I've been in touch with numerous folks who are closely following the future of Purchasing magazine's assets. At this stage, I've been able to discern a couple of items that Spend Matters readers might find of interest. First, a rumor is circulating that some of the editors and contributors of Reed's former supply chain titles (which I believe to include Purchasing) are considering forming a new site or publication -- I'm not sure if it would be an online or offline periodical -- potentially leveraging some of their former employer's assets. The second rumor (which I actually know to be a fact) is that numerous other publishers are interested in Purchasing's assets. The question remains whether this group would continue the brand in any sort of publishing format, or if they're just interested in content assets, lists, etc.
Personally, I think we're going to see a time of punctuated equilibrium in the procurement and supply chain publishing sector. You'll see a number of new entrants as well as their emerging strategies -- like Spend Matters, who sees opportunity in leveraging the situation to build a larger franchise and content asset. The one thing to remember about the publishing business is that nearly all of us in it, whether we're bloggers, columnists or editors, do it because we really enjoy it. Many of us with other skill sets could make far more money building businesses or spending our time elsewhere. Professional writing and publishing must be a labor of personal interest and love for it to succeed.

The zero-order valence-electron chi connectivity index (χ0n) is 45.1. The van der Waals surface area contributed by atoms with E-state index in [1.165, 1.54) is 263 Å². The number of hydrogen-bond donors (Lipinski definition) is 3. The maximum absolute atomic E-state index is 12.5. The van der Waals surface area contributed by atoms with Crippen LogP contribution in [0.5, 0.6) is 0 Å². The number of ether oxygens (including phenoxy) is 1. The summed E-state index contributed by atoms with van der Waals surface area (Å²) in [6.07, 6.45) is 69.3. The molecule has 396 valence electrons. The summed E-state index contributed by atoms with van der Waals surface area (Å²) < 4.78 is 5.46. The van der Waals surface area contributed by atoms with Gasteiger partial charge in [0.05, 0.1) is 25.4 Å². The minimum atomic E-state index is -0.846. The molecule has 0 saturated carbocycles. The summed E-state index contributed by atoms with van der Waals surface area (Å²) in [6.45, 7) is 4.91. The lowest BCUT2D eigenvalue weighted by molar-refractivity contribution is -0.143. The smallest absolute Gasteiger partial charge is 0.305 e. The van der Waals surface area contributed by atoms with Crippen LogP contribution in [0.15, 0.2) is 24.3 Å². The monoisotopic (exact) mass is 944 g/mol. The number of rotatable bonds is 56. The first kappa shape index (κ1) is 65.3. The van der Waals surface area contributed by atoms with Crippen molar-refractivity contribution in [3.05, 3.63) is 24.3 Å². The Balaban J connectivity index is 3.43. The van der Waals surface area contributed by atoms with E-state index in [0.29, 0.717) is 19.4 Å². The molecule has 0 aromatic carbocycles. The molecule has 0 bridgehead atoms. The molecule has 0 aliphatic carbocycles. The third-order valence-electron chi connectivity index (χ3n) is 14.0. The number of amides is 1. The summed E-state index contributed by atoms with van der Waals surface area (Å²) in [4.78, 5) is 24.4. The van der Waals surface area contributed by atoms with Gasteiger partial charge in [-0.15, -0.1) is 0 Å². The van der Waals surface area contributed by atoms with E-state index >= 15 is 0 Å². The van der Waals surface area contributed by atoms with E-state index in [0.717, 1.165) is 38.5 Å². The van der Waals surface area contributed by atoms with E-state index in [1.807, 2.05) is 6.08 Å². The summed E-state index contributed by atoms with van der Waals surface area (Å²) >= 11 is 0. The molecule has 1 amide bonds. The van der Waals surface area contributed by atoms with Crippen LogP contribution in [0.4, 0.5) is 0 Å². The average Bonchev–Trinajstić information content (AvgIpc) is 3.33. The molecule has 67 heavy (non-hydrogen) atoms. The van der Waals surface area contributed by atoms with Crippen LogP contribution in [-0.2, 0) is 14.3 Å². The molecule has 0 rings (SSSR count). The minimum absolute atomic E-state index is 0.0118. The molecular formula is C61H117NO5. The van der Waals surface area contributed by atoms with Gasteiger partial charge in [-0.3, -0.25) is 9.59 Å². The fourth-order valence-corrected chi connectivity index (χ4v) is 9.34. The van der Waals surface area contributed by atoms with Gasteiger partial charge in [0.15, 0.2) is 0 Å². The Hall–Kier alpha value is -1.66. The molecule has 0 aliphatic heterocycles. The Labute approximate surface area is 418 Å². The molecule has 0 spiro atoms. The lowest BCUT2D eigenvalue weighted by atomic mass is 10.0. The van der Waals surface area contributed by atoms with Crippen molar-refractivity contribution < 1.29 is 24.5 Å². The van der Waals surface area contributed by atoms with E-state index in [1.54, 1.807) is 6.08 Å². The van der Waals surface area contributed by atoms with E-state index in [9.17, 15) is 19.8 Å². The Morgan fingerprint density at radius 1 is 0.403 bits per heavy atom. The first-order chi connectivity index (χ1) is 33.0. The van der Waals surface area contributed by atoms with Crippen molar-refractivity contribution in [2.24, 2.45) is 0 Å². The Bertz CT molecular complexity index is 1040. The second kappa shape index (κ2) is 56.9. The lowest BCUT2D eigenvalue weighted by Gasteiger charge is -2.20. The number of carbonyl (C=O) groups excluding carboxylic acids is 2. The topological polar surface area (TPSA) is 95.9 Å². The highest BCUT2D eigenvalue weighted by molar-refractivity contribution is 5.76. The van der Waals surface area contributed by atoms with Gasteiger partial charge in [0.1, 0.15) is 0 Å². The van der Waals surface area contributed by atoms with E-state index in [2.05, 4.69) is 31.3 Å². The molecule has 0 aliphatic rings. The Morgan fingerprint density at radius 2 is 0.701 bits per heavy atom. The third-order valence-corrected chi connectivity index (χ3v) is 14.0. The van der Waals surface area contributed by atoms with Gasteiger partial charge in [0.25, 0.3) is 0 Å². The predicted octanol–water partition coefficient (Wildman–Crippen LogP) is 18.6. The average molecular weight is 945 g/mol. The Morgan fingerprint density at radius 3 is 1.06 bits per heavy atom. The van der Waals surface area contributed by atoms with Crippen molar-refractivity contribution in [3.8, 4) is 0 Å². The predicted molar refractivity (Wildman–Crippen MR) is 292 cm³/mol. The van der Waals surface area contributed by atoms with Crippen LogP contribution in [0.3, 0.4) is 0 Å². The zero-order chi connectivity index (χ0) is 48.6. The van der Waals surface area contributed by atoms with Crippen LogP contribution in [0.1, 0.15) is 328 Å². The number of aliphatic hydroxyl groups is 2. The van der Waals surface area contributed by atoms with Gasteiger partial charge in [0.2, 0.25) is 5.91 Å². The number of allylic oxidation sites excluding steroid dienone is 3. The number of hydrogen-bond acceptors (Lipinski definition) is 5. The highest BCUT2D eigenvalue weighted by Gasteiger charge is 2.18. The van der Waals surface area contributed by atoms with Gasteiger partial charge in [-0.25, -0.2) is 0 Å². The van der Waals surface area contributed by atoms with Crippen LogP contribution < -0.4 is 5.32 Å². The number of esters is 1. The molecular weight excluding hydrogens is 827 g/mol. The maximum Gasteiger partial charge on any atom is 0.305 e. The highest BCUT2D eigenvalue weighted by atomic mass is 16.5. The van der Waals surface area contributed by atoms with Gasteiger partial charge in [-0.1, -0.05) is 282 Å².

Still, there's obviously a business angle to the current situation. After all, Purchasing had a decent following among commodity managers. I think there's a good opportunity here for individual blogs, publishing firms/sites and others to step into the fray, be it for metals, plastics, energy, electronics, etc. Sure, many others have existed before -- but Purchasing was the one source that brought these commodity reporting elements together. For another point, I'm holding out hope that print is not yet entirely dead. Even though Spend Matters will not be getting into the print business anytime soon, I hope that others, including Procurement Leaders, CPO Agenda and Supply and Demand Chain Executive up their game if they can build a business case around it.
What should be buried for good with Purchasing's demise? Let's begin with non-expert trade reporting, starting with journalists and editors who research and report on topics they're not experienced in. I'd also like to add journalists who masquerade as expert-sounding columnists and bloggers. Don't get me wrong -- there is room for reporting and good old-fashioned journalism. But when journalists who aren't deep into a subject begin to act like the expert rather than the reporter, no one in procurement or supply chain wins (especially when covering areas like commodities, technology, etc.).